Archive for the ‘Irish Genealogy’ Category

Researching Irish Family History

Saturday, May 23rd, 2009

How to Use Griffith’s Valuation in Your Irish Family Search

Author: Stephanie Varney

Griffith’s Valuation is one of the most important record sources in any modern Irish family search. It’s helped thousands of people all over the world re-discover their Irish roots, and is often one of the first sources someone consults when doing Irish genealogical research. If you have yet to use this gold mine of information on Irish families, it’s recommended that you examine it right away, as it could contain much-needed information that you’ve been missing in your research.

Griffith’s Valuation was a survey of Ireland that was completed in 1868, making it a treasure trove of Irish family information from the 19th century. Richard John Griffith was appointed by the British government in 1825 to conduct a boundary survey of Ireland. As part of the extensive project, Griffith was supposed to mark the boundaries of every county, civil parish, and town in Ireland. This job was completed in 1844. At the same time, Griffith was also working on an Ordnance survey of Ireland, which was taken over by Sir John Ball Greene in 1868. Green oversaw annual revisions of the valuation.

The valuation that’s so important to an Irish family search today was comprised of two parts–a townland valuation and a tenement survey. The tenement survey is of most value to family historians. This valuation indexed and valued individual property for the first time, whereas only the larger estates of the gentry had been valued before. Griffith’s Valuation was essentially an every-man survey of Ireland, and records heads of households that otherwise might be lost to history today.

If you’re working on an Irish family search on ancestors who were in Ireland in the 19th century, you absolutely must examine Griffith’s Valuation. Fortunately, it isn’t difficult to access. It’s widely available on many online genealogy databases, including Ancestry.com, so get out there and look up your ancestors in Griffith’s Valuation today!

At the forthcoming International Conference on Family History, there will be many Irish researchers in attendance as well as lectures on finding your Irish Roots.

Article Source: http://www.articlesbase.com/home-and-family-articles/how-to-use-griffiths-valuation-in-your-irish-family-search-890762.html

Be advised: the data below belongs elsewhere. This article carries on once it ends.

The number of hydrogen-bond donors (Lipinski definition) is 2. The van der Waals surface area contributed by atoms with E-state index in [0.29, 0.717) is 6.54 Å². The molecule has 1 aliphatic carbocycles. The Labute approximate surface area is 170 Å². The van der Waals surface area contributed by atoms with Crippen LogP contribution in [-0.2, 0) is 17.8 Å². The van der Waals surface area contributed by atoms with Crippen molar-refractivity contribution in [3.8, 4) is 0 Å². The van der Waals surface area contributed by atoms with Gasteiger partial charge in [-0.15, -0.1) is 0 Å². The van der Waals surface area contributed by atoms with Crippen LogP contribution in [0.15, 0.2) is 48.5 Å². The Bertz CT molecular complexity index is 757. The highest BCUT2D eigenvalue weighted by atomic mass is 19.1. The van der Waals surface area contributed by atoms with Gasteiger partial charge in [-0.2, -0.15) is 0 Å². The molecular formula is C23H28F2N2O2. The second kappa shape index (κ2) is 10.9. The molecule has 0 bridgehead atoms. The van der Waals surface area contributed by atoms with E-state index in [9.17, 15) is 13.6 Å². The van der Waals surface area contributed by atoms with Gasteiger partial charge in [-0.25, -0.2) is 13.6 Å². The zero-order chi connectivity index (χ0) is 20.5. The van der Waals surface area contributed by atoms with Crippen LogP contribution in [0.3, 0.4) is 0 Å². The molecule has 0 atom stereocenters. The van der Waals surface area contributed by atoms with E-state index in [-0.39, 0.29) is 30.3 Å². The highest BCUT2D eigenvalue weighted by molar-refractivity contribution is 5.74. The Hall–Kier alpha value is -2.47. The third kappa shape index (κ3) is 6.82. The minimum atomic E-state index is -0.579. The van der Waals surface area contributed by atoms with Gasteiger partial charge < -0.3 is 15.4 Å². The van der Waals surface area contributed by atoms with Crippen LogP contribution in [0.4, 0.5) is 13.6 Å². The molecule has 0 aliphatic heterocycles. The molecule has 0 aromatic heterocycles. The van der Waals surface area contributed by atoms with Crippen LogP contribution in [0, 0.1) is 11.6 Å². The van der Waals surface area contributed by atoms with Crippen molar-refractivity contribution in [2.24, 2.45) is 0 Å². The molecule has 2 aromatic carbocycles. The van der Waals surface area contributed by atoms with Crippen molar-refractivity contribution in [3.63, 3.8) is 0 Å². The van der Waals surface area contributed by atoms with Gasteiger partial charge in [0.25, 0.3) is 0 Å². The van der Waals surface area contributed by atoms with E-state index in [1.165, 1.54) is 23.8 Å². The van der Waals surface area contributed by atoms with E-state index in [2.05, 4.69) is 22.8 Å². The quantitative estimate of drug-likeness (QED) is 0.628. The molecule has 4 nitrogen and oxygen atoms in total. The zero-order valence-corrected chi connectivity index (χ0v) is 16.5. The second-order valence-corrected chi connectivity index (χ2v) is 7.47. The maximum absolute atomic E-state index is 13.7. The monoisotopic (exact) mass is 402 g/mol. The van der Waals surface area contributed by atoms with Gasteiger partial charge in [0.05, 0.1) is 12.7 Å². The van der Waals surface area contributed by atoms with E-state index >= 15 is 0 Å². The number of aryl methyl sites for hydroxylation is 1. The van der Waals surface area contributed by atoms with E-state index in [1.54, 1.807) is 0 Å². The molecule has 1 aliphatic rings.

About the Author:

Ready to meet your Irish ancestors? Come to Irish Genealogical, the Internet’s top place for all things Irish genealogy! While you’re there, be sure to read our article on a little known source that can help you make big strides in your Irish genealogical research.

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Use Your Irish Last Name to Discover More About Your Origins

Tuesday, May 5th, 2009

Sunday is Irish Day at the forthcoming Genealogical conference in Nottingham in 2009. Why not come and learn all about your Irish family history.

irish genealogyYour Irish last name can tell you far more than only that your ancestors were from Ireland. It can actually be the key you need to pinpoint the exact area in Ireland where your ancestors lived. Because many Irish families stayed in the same general location for generations, it’s not unusual for a certain surname to only be seen within a radius of a few square miles for hundreds of years. Even when surnames spread out somewhat in Irish genealogical research, they still often stay within one particular county. If you know the area in Ireland to which your surname was common, you can often break through some long-standing genealogical brick walls.

There are several databases online that provide geographical links to many an Irish last name. One of the best-organized of such databases is found at CensusFinder.com. However, this website only catalogues the most common Irish surnames by location. More obscure or less common names may not be included. If this is the case for you, doing a Google search for your surname and including the phrase “Irish county” in your search terms should help you find the geographical information you’re looking for. There are also a wide variety of Irish genealogy message boards available to help you track down your surname’s county of origin.